Report details a shared-services model for small primary care providers
Small practices are essential to the success of Take Care New York 2020, the City’s comprehensive health blueprint for helping all New Yorkers live a healthier life
June 14, 2018 — The Health Department, United Hospital Fund (UHF) and their partners in the Population Health Improvement Program (PHIP) today released PHIP Small Practice Project, a report which focuses on the challenges small, independent primary care practices face in New York City. Forty percent of primary care providers in the city are independent practices with four or fewer health care providers, and they serve some of the city’s poorest neighborhoods. The report is intended to help these providers and their potential partners understand the economics of shared-service arrangements. It describes a business model in which small practices can share the cost of needed services – such as care managers, diabetes educators, and health information technology staff – that can enable them to better care for their patients, and reduce preventable hospital admissions. This shared-services model could enhance New York’s primary care system, which is an essential part of New York State’s health reform initiatives and vital for communities with high health disparities. Read the report (PDF).
“Small practices are a critical part of New York City’s primary care system, providing medical services to some of the city’s most disadvantaged and diverse communities, but they are at risk in our changing health care environment,” said Health Commissioner Dr. Mary T. Bassett. “This report describes and quantifies a novel approach — sharing services across small independent practices – that can help them continue to serve those communities.”
“Access to high quality healthcare is important for everyone, no matter who you are or where you live,” said Health Department First Deputy Commissioner Dr. Oxiris Barbot. “Health care providers in small independent practices serve New Yorkers in every community in the city, and this report details supports that can help these small practices succeed in the ever-changing landscape of healthcare reform.”
“The medical home is a promising model to improve primary care delivery, produce better patient outcomes and address health inequities, and New York State is a national leader in the adoption of this model,” said UHF President Anthony Shih, MD, MPH. “This report describes and quantifies a new approach that could help small practices join in this evolution in primary care delivery.”
"The lack of access to primary care services continues to negatively impact the health outcomes of New Yorkers, especially in low-income neighborhoods such as the ones I represent," said New York State Senator Gustavo Rivera. "The PHIP Small Practice Project report aims to address this long-standing issue by providing practical solutions to independent primary care providers that could allow them to improve how they deliver care for their patients, and reduce the number of hospitalizations. Through innovative and collaborative strategies, such as the proposed shared-service model, providers will be able to reach out more efficiently to our city's most financially burdened residents and bridge the health disparities that continue to plague our borough."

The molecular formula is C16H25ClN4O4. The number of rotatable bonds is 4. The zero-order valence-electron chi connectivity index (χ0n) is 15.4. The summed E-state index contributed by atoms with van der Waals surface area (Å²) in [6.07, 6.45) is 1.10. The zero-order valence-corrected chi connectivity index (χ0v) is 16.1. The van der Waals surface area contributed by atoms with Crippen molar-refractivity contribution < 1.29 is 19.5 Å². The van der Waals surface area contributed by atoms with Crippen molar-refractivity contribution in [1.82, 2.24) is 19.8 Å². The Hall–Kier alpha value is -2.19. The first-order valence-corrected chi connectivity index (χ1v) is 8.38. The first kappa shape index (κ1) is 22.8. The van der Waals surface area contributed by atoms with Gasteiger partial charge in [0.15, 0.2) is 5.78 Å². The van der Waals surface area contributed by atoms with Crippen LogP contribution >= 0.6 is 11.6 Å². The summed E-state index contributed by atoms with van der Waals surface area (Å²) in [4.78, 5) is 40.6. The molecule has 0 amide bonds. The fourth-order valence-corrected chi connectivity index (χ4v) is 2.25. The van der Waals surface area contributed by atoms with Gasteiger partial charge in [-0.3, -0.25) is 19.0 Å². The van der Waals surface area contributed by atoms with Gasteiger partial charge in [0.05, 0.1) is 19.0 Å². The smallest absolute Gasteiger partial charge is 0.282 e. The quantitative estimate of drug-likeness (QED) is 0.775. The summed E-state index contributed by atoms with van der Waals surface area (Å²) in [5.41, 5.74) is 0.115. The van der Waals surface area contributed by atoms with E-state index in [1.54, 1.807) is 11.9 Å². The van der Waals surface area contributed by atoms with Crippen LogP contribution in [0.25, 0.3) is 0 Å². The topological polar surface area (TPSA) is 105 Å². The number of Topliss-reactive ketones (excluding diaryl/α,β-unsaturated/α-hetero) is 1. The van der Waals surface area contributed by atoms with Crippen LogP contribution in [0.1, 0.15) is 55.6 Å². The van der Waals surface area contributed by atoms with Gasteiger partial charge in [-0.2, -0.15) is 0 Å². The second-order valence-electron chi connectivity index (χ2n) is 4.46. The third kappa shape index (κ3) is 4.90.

The PHIP report offers New York City's small, independent primary care providers a framework for considering shared services as a way to access the new capabilities and staff they need but cannot afford on their own. Over the past 18 months, PHIP has worked with small practices across New York City to better understand their needs and assess the viability of a shared-services model, with a focus on the new skills required. The potential costs and value of such arrangements were also calculated.
The report covers four topics:
About Take Care New York 2020 (TCNY 2020)
Launched in 2015, Take Care New York 2020 (PDF) is the City’s blueprint for giving every New Yorker the chance to live a healthier life. Its goal is twofold — to improve every community’s health and to make greater strides in groups with the worst health outcomes, so that the city becomes a more equitable place for everyone. TCNY 2020 aims to promote healthy childhoods, create healthier neighborhoods, support healthy living, and increase access for quality care.
About the Population Health Improvement Program (PHIP)
In January 2015, the Fund for Public Health in New York joined in partnership with the New York City Department of Health and Mental Hygiene, United Hospital Fund, and The New York Academy of Medicine to launch the New York City Population Health Improvement Program (PHIP). The NYC PHIP is one of 11 PHIPs created around the State, with funding from the State Department of Health, working to achieve inclusive health planning at the regional and local level. The PHIP will promote health equity for New Yorkers, as well as the “Triple Aim” of better care, lower health care costs, and better health outcomes.
About United Hospital Fund (UHF)
United Hospital Fund works to build a more effective health care system for every New Yorker. As an independent, nonprofit organization, UHF analyzes public policy to inform decision-makers, find common ground among diverse stakeholders, and develop and support innovative programs that improve the quality, accessibility, affordability, and experience of patient care. For more information about UHF’s initiatives and programs click here.
MEDIA CONTACTS: Christopher Miller/Danielle De Souza (Health Department),
(347) 396-4177, PressOffice@health.nyc.gov
Catherine Arnst (UHF), (212) 494-0733, firstname.lastname@example.org